AVP DASHBOARD

The AVP Olympic Chase

You’re ready to make a run at the Olympics in beach volleyball and the endeavor can force your body to act and react, twist and turn you in every position, make your eyes bleary and your limbs ache.

And you haven’t even reached the beach yet. Merely reaching an understanding of the qualifying process can be a trying endeavor.

That’s what the AVP athletes are enduring now as they fight for one of the two spots allotted for United States men and women for the Tokyo 2020 Olympiad.

There are some familiar names involved, of course, with four American men and three women trying to return to the Olympics. Add to that some new names in the international race, and the U.S. will once again be represented.

“It’s a long process, that’s the hardest part,” said Brooke Sweat, a Rio de Janeiro 2016 participant with Lauren Fendrick. “It’s almost two years long. It’s easy to get caught up in ‘Oh, bad tournament here’ and lose sight that it’s a long journey.

“Doing anything a second time is usually easier. Just the expectations and how you can handle things, determining what’s important, what’s not important.”

Tri Bourne, now with Trevor Crabb, made a run in 2016 with John Hyden but fell short as Phil Dalhausser and Nick Lucena plus Jake Gibb and Casey Patterson grabbed the two American spots.

“There’s a lot of things I could say I would change for the last quad and we go to the Olympics maybe but it’s not necessarily true,” Bourne said, reflecting the perspective of the last go-round. “We just have to use that experience that I do have, make certain tweaks, and then commit to it. Whatever the plan is, trust the plan.”

The official FIVB qualification system needs seven pages of explanation from the world’s governing body of the sport.

The simplest way to qualify: Finish the qualification cycle ranked among the top 16 teams in the world. Or, if you’re in Hamburg, Germany this week, all a team has to do is win the FIVB World Championships for an automatic bid.

There are nuances. For one, teams that qualify are simply earning a spot for their country, and the Olympic committees or national federations can decide which team to send. Also, there are ways to qualify through a regional system if a team has not finished in the top 16, since the Olympic tournament is comprised of 24 teams for both men and women. 

Teams earn points based on their finishes on the World Tour, which means a mad dash and gazillions of frequent-flyer miles.

The qualifying cycle began in September of 2018 and ends on June 14, 2020. Here’s how the AVP currently stacks up via the rankings that preceded the World Championships:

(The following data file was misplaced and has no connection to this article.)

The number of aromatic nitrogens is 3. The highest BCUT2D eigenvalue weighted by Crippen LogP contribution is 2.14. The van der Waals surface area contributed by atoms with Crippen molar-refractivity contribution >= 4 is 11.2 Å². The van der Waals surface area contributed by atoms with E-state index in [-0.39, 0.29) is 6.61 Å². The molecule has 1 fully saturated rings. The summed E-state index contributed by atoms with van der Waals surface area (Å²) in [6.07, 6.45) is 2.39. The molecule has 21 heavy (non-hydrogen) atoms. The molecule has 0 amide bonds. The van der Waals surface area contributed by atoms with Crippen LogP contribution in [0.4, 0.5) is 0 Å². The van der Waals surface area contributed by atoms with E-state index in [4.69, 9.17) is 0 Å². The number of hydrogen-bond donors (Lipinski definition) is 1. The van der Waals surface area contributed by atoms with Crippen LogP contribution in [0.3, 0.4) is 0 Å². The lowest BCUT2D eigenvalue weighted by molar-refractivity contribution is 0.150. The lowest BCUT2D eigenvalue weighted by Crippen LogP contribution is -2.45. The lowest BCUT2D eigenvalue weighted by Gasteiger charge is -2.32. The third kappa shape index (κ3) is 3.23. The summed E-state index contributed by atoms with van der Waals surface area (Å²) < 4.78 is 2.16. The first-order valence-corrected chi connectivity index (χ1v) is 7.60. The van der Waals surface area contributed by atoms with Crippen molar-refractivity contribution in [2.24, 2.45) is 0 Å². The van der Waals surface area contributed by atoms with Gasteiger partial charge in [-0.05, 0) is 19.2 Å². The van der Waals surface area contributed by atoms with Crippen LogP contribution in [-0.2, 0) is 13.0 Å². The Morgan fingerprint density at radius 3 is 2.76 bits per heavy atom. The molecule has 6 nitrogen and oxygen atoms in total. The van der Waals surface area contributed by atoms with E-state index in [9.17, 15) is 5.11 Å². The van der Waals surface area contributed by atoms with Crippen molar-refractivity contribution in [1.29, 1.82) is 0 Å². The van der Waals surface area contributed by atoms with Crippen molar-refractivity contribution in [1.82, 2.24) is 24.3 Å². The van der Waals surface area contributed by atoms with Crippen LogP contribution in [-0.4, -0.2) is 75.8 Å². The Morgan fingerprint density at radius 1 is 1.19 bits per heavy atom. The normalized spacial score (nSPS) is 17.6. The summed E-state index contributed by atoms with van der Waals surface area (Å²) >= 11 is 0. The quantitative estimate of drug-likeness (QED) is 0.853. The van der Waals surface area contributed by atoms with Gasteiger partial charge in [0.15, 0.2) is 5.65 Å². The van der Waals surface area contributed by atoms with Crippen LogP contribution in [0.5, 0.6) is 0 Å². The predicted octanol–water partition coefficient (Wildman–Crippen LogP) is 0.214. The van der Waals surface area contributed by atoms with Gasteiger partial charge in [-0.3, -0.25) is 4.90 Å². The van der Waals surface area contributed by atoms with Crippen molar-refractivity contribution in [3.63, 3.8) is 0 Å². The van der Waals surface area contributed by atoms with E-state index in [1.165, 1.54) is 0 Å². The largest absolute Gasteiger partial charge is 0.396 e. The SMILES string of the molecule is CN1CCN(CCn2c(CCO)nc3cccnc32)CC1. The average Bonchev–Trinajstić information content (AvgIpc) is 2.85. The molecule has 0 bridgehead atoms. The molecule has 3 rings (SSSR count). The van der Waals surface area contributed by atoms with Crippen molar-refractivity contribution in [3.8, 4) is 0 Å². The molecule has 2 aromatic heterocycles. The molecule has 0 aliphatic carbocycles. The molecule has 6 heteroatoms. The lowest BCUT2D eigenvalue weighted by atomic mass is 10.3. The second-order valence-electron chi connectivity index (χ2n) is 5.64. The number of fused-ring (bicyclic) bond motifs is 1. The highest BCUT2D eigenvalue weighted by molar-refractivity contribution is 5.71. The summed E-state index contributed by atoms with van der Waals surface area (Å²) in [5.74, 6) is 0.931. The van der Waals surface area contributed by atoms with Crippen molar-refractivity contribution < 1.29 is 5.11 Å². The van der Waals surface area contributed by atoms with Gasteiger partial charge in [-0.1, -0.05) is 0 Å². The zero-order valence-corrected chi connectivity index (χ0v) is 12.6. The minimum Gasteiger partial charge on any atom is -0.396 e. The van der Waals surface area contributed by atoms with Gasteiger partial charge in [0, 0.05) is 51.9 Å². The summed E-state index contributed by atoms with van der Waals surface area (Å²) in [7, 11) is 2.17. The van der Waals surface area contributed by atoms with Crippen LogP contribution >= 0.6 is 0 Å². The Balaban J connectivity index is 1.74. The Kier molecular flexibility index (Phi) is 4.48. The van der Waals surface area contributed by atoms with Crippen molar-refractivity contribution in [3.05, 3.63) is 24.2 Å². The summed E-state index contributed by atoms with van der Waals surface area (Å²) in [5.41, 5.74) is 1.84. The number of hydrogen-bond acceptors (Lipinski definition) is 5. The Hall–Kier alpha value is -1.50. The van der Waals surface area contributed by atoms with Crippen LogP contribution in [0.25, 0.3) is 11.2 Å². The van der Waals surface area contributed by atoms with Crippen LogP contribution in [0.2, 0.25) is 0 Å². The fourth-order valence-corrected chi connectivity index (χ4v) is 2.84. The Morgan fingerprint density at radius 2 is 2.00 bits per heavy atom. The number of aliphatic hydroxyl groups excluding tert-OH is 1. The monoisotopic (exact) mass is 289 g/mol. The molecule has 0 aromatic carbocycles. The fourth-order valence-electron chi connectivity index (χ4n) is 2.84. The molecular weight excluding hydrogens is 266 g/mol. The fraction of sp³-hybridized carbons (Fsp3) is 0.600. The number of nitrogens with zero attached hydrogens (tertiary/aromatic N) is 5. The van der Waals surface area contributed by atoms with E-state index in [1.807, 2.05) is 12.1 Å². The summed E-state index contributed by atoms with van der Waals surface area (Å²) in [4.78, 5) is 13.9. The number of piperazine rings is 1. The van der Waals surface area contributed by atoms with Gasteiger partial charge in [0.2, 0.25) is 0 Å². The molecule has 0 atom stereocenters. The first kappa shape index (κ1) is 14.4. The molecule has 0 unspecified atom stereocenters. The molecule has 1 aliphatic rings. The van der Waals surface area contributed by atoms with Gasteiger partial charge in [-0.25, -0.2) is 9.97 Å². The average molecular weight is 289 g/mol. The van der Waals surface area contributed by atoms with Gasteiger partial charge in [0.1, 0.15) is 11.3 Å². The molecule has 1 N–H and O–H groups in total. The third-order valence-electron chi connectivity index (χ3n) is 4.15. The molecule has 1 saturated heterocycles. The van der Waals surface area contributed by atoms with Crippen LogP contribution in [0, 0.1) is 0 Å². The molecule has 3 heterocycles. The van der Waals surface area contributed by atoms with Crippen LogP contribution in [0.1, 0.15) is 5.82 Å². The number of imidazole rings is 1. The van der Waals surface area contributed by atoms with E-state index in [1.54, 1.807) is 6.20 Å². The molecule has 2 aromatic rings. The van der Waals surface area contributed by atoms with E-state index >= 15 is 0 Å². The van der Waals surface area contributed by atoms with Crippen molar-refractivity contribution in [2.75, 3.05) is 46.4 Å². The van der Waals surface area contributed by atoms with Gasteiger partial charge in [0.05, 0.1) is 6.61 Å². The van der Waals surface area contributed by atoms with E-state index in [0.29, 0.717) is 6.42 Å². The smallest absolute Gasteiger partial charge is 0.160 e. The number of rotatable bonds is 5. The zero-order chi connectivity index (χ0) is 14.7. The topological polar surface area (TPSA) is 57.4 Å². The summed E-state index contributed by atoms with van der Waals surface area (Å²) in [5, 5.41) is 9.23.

USA women

This could turn out to be a fight to the finish among as many as six teams. Currently, the No. 1 team, April Ross and Alix Klineman, are ranked fifth in the world. Ross is trying to reach the Olympics for the third time after capturing a silver medal with Jen Kessy in London 2012 and a bronze with Kerri Walsh Jennings in 2016.

Ranked eighth are Sara Hughes and Summer Ross, but not far behind are Kelley Larsen and Emily Stockman in the 11th spot, Sweat and Walsh Jennings at No. 12, Emily Day and Betsi Flint at No. 21 and Kelly Claes and Sarah Sponcil at No. 28.

They’ll all be traveling the world this summer trying to scoop up points, then they have to stop toward the end of the year before resuming when the FIVB announces the full 2020 schedule.

Teams will continually adjust their schedules based on their current point standings. It’s almost as if teams never really know where they stand until the entire chase shakes out.

“Just at the moment, that’s what you know,” Sweat said. “And you know a few tournaments in advance, so we know we’re in for the next few. You have to stay at that level, stay ahead, before you start taking tournaments off.”

USA men

This field is a little bit thinner. The leading Americans currently are Jake Gibb and Taylor Crabb, who are ranked 14th in the world. Gibb is trying to reach his fourth Olympiad after teaming up with Sean Rosenthal in Beijing 2008 and London 2012, then with Casey Patterson in Rio 2016.

Phil Dalhausser and Nick Lucena, who reached Rio, have some ground to make up. They are ranked 18th in the world. Dalhausser (gold in 2008 with Todd Rogers) is aiming for his fourth Olympiad.

Just behind them are Tri Bourne and Trevor Crabb, who are ranked No. 20 (tied with Ben Saxton and Grant O’Gorman of Canada).

The wild cards in the race are Stafford Slick and Billy Allen (No. 73) plus Casey Patterson and Chase Budinger (No. 78). But with high-volume tournaments on the immediate horizon, they could pile up points in a hurry.

“Oh, man. It’s really difficult,” Bourne said. “You really have to know yourself well and know your team and what you’re trying to accomplish to figure out how to go about things, because there’s no right way and there’s no wrong way.

“The travel time is a bit intimidating. The good thing is most teams have to do it as well, but especially for me coming off the health stuff (that cost him virtually two years of play) and they make us go from Brazil to China. They don’t really care about our travel schedule and that’s a little frustrating, but everyone has to do it.”

The Olympian reward makes it worth it in the end.